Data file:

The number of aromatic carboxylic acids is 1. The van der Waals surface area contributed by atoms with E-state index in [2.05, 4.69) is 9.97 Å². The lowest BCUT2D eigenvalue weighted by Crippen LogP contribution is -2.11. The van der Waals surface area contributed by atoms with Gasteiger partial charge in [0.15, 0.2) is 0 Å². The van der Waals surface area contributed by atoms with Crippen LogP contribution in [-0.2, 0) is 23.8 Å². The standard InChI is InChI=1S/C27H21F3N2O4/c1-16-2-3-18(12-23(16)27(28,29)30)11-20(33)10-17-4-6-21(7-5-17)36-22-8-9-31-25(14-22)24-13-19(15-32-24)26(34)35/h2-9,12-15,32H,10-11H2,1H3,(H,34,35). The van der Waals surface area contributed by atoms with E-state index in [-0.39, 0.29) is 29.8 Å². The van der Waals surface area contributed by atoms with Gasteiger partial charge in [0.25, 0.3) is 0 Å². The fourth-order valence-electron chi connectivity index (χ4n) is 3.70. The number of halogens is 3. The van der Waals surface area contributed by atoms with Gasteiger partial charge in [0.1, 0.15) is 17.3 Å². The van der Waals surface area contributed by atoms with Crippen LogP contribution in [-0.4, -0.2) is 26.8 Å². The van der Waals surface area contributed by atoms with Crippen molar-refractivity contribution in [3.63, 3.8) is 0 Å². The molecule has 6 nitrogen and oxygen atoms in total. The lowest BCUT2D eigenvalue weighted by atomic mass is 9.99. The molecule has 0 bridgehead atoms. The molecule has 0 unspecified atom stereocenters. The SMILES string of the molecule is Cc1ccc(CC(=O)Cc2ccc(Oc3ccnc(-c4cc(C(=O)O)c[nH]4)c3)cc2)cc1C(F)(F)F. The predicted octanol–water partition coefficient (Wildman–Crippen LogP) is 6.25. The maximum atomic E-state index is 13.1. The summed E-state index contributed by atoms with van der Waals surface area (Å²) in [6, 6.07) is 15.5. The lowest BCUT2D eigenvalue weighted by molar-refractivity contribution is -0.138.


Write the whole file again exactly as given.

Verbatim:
The number of aromatic carboxylic acids is 1. The van der Waals surface area contributed by atoms with E-state index in [2.05, 4.69) is 9.97 Å². The lowest BCUT2D eigenvalue weighted by Crippen LogP contribution is -2.11. The van der Waals surface area contributed by atoms with Gasteiger partial charge in [0.15, 0.2) is 0 Å². The van der Waals surface area contributed by atoms with Crippen LogP contribution in [-0.2, 0) is 23.8 Å². The standard InChI is InChI=1S/C27H21F3N2O4/c1-16-2-3-18(12-23(16)27(28,29)30)11-20(33)10-17-4-6-21(7-5-17)36-22-8-9-31-25(14-22)24-13-19(15-32-24)26(34)35/h2-9,12-15,32H,10-11H2,1H3,(H,34,35). The van der Waals surface area contributed by atoms with E-state index in [-0.39, 0.29) is 29.8 Å². The van der Waals surface area contributed by atoms with Gasteiger partial charge in [0.25, 0.3) is 0 Å². The fourth-order valence-electron chi connectivity index (χ4n) is 3.70. The number of halogens is 3. The van der Waals surface area contributed by atoms with Gasteiger partial charge in [0.1, 0.15) is 17.3 Å². The van der Waals surface area contributed by atoms with Crippen LogP contribution in [-0.4, -0.2) is 26.8 Å². The van der Waals surface area contributed by atoms with Crippen molar-refractivity contribution in [3.63, 3.8) is 0 Å². The molecule has 6 nitrogen and oxygen atoms in total. The lowest BCUT2D eigenvalue weighted by atomic mass is 9.99. The molecule has 0 bridgehead atoms. The molecule has 0 unspecified atom stereocenters. The SMILES string of the molecule is Cc1ccc(CC(=O)Cc2ccc(Oc3ccnc(-c4cc(C(=O)O)c[nH]4)c3)cc2)cc1C(F)(F)F. The predicted octanol–water partition coefficient (Wildman–Crippen LogP) is 6.25. The maximum atomic E-state index is 13.1. The summed E-state index contributed by atoms with van der Waals surface area (Å²) in [6, 6.07) is 15.5. The lowest BCUT2D eigenvalue weighted by molar-refractivity contribution is -0.138.